HTML and CSS Reference
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This looks tough, guys.
There are a lot of style changes
we've got to make, and the elixirs
style doesn't really match the
rest of the page.
Jim: Come on, Frank, you know we can just create a class or two and then
style all the elixir elements separately from the rest of the page.
Frank: That's true. Maybe this isn't so bad. I'm sure there is a simple
property to make text align to the center. And we know how to handle the
colored text.
Jim: Wait a sec, what about that border around everything?
Frank: Piece of cake. We just learned how to make borders. Remember,
every element can have one.
Joe: Hmm, I don't think so. If you look at the HTML, this is a bunch of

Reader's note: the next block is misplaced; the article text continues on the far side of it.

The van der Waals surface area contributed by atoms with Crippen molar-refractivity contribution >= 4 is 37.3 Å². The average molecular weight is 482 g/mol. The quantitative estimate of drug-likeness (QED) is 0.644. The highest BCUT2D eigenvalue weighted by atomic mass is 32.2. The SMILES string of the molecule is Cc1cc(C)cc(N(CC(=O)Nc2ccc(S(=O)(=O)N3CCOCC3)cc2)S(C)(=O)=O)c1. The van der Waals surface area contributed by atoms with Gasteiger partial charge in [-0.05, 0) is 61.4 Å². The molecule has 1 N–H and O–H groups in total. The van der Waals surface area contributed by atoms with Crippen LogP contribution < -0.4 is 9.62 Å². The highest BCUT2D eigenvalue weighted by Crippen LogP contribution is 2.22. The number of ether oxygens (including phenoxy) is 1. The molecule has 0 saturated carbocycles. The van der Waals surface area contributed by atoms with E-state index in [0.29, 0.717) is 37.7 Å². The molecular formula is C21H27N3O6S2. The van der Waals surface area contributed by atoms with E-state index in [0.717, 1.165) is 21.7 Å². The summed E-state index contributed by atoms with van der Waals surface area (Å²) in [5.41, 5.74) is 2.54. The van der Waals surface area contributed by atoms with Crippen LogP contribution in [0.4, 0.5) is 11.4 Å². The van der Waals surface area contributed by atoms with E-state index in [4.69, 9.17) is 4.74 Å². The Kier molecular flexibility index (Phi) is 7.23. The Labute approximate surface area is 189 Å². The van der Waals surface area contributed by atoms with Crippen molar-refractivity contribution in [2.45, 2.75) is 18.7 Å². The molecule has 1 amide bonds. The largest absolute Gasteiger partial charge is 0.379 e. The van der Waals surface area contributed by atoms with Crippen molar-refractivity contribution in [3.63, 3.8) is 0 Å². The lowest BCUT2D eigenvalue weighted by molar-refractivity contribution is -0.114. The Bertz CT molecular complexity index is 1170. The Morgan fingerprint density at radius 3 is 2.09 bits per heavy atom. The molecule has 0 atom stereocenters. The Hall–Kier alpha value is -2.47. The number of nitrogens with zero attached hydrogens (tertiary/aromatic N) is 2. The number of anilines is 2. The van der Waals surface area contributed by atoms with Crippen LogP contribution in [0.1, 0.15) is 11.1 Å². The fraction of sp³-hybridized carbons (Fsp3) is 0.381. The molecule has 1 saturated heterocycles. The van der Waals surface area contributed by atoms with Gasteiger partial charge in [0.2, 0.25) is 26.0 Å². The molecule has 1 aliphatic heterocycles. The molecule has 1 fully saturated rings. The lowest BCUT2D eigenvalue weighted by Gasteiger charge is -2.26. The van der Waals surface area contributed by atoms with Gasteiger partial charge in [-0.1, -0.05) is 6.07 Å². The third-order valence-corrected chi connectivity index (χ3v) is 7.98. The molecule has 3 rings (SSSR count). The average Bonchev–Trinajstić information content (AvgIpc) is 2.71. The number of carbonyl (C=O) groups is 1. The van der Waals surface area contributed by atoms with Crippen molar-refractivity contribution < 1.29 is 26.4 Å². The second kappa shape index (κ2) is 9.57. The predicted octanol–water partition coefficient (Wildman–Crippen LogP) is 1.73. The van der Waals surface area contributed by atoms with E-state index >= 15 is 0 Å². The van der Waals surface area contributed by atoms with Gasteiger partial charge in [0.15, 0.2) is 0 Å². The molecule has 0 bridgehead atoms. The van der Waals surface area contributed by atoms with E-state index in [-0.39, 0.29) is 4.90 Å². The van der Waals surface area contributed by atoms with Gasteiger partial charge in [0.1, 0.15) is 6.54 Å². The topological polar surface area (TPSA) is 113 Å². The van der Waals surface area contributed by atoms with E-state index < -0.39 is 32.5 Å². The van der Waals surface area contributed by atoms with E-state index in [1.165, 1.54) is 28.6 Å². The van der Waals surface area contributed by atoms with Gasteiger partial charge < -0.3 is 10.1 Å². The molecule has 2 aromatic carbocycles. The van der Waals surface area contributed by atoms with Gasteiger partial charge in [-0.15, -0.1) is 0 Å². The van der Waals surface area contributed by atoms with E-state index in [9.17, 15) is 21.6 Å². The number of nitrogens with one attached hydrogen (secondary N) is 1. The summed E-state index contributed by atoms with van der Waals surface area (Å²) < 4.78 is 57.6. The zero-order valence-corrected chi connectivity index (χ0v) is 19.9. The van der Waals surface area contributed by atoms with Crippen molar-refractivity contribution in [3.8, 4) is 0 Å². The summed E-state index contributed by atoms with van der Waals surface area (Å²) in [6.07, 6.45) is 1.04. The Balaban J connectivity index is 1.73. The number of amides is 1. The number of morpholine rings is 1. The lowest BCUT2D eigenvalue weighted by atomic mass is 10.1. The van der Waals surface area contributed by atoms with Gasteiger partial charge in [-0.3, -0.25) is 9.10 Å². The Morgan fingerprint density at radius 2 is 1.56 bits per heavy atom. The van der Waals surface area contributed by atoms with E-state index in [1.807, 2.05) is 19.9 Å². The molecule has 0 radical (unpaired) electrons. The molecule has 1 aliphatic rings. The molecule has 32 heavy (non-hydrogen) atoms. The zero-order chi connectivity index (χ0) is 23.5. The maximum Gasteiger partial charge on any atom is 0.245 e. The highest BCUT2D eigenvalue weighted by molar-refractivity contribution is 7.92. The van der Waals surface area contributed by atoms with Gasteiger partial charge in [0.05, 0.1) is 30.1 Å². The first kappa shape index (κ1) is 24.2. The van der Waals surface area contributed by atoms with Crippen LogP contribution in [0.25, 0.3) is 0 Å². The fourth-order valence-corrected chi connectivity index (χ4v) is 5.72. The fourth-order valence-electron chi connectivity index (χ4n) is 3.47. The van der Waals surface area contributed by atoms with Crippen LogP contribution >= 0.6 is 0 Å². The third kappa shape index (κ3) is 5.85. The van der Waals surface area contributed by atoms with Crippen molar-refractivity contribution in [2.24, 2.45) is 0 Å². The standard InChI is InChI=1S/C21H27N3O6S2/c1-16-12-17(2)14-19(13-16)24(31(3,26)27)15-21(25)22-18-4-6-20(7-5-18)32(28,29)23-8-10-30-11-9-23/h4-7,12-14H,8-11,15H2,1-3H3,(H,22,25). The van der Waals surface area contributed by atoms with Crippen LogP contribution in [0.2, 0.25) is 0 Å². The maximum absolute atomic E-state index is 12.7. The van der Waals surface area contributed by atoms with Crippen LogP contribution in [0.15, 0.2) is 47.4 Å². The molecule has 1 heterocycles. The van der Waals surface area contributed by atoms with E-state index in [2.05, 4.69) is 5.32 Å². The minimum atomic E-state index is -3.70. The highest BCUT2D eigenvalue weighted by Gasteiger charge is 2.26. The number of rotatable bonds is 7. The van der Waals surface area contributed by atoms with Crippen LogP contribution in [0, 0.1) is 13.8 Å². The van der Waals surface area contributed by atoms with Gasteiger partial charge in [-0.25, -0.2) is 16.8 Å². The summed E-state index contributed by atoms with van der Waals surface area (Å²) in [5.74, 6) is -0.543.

<h2> , <h3> , and <p> elements. If we put separate borders on every element,
they'll just look like separate boxes.
Frank: You're right, Joe. What we need is an element to nest all these other
elements inside, so we can put a border on that. Then we'll have one border
around everything in the elixirs section of the page.
Jim: Well, I see why you get paid the big bucks, Frank. Could we nest the
elixir stuff inside a <p> element, or a <blockquote> ?
Frank: Well, that would ruin the structure and meaning of the page, an
elixir menu isn't a paragraph or a block quote. Feels like a hack to me…
Frank: …actually, I don't think we're that far off. I've been reading a certain
book on HTML and CSS, and I'm just up to a section on a new element
called <div> . I think it might be the tool we need.
Joe: <div> —what's that? It sounds like it's for math.
Frank: That's not far off, because a <div> lets you divide your page into
logical sections or groupings.
Jim: Hey, that sounds like exactly what we need!
Frank: Yup. Let me show you guys how to divide a page into logical
sections, and then I'll show you what I know about <div>
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